Guest Post | Christopher Maloney
Chris is filmmaker whose credits include Cryptotrip, which airs on the Discovery Channel next year, and Dogwood, which is currently being submitted to film festivals around the country. He lives in Massachusetts with his family.
On Christian Movies
Standing in line to buy a ticket for Birdman (the new mind-bending Michael Keaton film), I looked up at the listed movie times and cringed. There, listed under Interstellar and St. Vincent, was a little sign showing a beaming Kirk Cameron, flying through the air amid a shower of presents while holding a giant candy cane. Kirk Cameron’s Saving Christmas, it said; the latest in what seems to be an endless stream of Christian movies. Oh boy.
The term “Christian movie” has always bothered me, both as a Christian and as a filmmaker. So-called Christian movies, as I have said before, are always all but unwatchable, which is a disturbing reality. The filmmakers, as Christians, should be concerned with bringing glory to the Creator of the universe with these movies, crafting the most awe-inspiring, beautiful films ever made. Instead, we get Kirk Cameron’s Saving Christmas, a thin sermon that, in the words of Peter Sobcynnski of RogerEbert.com, “seems to flat-out endorse materialism, greed and outright gluttony.”
In the 1950s and 1960s, Christian movies often came in the form of Biblical epics, films like The Ten Commandments, Ben-Hur, and The Gospel According to St. Matthew. These were pretty straightforward interpretations of the Scriptures and were, production-wise, very well made. In the 1970s, we started getting cheaply produced End Times movies, which were made basically to scare people into “getting saved.” Then we entered the current phase of Christian movies, a phase begun by 2000’s Left Behind (Kirk Cameron again) and continued by Facing the Giants, Fireproof, and Courageous. These are, in my opinion, just awful. We call them Christian movies, but they barely meet the criteria of either of those terms, let alone both. Christ was and is inviting and inclusive – these films are polarizing and exclusive. Who besides churchgoing conservative Christians would sit through these movies? The acting and direction is poor, the stories are contrived, and on the whole they do little more than pat fellow believers on the back as if to say, “Here’s something for us to watch, too.”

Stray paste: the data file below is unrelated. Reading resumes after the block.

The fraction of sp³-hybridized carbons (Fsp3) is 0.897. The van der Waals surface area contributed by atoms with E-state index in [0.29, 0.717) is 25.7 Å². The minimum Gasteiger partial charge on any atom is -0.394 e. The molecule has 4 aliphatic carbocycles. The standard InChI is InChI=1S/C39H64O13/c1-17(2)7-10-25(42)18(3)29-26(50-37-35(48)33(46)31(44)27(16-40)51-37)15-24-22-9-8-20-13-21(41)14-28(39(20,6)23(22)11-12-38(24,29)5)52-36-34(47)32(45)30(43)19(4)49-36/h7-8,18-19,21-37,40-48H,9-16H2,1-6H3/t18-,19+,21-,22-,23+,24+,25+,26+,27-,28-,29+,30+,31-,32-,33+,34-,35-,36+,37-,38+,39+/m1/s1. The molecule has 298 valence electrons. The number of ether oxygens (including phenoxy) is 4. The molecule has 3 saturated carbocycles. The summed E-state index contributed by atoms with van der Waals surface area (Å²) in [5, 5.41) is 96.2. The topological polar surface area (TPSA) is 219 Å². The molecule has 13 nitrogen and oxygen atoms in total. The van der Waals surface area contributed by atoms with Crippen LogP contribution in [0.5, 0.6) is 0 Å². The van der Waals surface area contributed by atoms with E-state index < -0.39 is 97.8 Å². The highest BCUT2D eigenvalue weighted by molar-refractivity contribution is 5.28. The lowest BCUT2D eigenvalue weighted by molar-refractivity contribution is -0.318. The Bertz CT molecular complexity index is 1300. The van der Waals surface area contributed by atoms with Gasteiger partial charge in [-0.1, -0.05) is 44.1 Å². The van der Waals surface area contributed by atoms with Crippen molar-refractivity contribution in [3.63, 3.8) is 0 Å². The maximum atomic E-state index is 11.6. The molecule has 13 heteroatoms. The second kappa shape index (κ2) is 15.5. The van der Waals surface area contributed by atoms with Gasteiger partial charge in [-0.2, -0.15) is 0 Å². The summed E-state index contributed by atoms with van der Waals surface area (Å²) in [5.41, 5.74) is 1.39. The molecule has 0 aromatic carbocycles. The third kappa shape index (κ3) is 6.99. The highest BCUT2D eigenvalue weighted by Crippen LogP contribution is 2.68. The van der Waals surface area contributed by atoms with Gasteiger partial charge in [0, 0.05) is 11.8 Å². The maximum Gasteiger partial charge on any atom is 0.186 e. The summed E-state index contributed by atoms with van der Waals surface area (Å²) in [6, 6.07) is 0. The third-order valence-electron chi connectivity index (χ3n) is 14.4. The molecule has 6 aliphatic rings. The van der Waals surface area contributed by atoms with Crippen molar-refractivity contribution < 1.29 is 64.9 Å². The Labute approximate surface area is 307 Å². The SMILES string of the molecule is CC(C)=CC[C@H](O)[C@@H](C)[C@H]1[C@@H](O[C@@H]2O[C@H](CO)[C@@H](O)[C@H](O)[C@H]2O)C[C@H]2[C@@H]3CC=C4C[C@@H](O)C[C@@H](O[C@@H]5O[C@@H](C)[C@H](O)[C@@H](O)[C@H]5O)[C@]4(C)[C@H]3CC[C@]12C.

Many masterpieces have been made for the glory of God. We have Handel’s Messiah, Leonardo da Vinci’s The Last Supper, the written works of C.S. Lewis… Why have we fallen so short when it comes to the cinema? Well, we haven’t. Not really. It’s just that filmmakers who are not considered evangelical Christians usually make the most worshipful and Christ-honoring films. We just don’t call them Christian movies. And because they are secular and often rated R (!) many Christians won’t come near them.
A secular movie can be Christian because it displays love for humanity or exemplifies truth, just as an atheist can exhibit Christian behavior when he feeds the hungry or makes a sacrifice.
I have drawn closer to God because of certain things I have witnessed in films – secular films. Werner Herzog’s Encounters at the End of the World fills me with wonder at God’s creation more than any other work of art I have ever encountered, and Herzog is a humanist. Steven Spielberg’s The Color Purple and Schindler’s List inspire deep sympathy and love for the downtrodden, and Spielberg is a Jew who doesn’t believe Jesus was the Messiah. Groundhog Day, directed by Harold Ramis, makes me want to reach a new level of kindness in my everyday life, even though its portrayal of a man reliving his day over and over until he gets it right is sort of a Buddhist idea.
So why aren’t Christians making movies like these? Is it because a great Christian filmmaker hasn’t yet emerged or because there are no great Christian filmmakers? I’m not sure. But until we figure it out, we’re left with Kirk Cameron.